In each of these cases, SuperValu and Safeway won at both the trial court level and the appellate court level (albeit in split decisions in the Seventh Circuit). In each case, the Seventh Circuit agreed with the defendants’ argument that the FCA claims brought by the whistleblowers must fail because the drug pricing was the result of an “objectively reasonable” regulatory interpretation of the Medicaid and Medicare reimbursement rules. The trial courts and the Seventh Circuit rejected the whistleblower plaintiffs’ contention that the supermarket pharmacies should be held liable for violating the FCA if they subjectively knew or had reason to believe that their conduct was improper or illegal.
The specific question presented in the petition on which the Supreme Court granted review in SuperValu is:
Whether and when a defendant’s contemporaneous subjective understanding or beliefs about the lawfulness of its conduct are relevant to whether it “knowingly” violated the False Claims Act.
As most government contractors can attest, it can be challenging to navigate the often ambiguous or conflicting mandates or regulations that defy easy interpretation or clearly crafted agency guidance. When faced with that level of confusion or ambiguity, the defense bar and its industry clients generally favor an interpretation of that knowledge element holding that a defendant cannot be liable if a legal obligation allows for more than one reasonable interpretation, the defendants followed one such interpretation, and no authoritative guidance warned it away from that interpretation. This is the standard the Supreme Court previously articulated in Safeco Ins. Co. v. Burr, 551 U.S. 47 (2007).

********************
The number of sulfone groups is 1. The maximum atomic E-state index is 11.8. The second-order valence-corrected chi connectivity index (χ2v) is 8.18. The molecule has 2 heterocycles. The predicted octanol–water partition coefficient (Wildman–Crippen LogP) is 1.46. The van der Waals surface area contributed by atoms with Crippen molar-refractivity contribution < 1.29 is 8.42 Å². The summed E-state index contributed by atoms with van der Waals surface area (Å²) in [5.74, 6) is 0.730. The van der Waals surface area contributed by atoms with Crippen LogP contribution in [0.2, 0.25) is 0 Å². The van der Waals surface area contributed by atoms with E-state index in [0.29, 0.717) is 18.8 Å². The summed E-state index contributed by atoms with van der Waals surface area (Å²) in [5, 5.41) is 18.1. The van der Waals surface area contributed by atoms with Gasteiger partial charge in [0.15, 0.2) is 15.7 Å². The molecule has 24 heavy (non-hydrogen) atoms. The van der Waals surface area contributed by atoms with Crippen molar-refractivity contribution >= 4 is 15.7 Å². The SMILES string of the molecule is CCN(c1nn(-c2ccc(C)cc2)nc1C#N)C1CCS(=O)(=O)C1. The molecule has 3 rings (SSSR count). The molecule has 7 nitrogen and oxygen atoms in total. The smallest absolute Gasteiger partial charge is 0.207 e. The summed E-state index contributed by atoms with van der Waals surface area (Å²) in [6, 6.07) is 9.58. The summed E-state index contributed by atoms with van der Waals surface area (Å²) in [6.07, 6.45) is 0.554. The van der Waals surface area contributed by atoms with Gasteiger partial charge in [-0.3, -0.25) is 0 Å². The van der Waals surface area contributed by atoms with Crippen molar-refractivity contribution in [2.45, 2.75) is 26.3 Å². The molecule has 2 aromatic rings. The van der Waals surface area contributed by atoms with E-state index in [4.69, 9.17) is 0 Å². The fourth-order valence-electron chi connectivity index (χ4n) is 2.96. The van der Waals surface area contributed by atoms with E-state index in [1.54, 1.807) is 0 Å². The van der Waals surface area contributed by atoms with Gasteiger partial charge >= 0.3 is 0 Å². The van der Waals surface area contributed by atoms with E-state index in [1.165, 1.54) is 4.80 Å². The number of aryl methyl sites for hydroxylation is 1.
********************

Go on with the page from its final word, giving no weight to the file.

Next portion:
By contrast, relator plaintiffs argue that if a contractor thought what they were doing was wrong when they did it, that itself is adequate to show a culpable state of mind that the contractor is committing a fraud and should be held to account. They argue that clever lawyering or strained interpretations of the law should not provide an excuse for fraudulent conduct.
On one hand, the knowledge requirement has ordinarily been met if one can prove a defendant actually knew that they were demanding payment of money to which they were not fairly entitled. On the other hand, how can a demand for payment be fraud against the government if that same defendant can point to a reasonable textual interpretation of a rule or regulation that supports the reimbursement demand—even if that interpretation seems hyper-technical?
Which hand is right? We should know which way the Supreme Court decides this important question later this year. We expect that the objective standard articulated previously in Safeco will prevail. In the final analysis, a contractor should not be exposed to liability for treble damages, penalties, and attorney’s fees under the FCA for following a reasonable interpretation of a government rule. If the government doesn’t like that outcome, it can always write a clearer, fairer rule.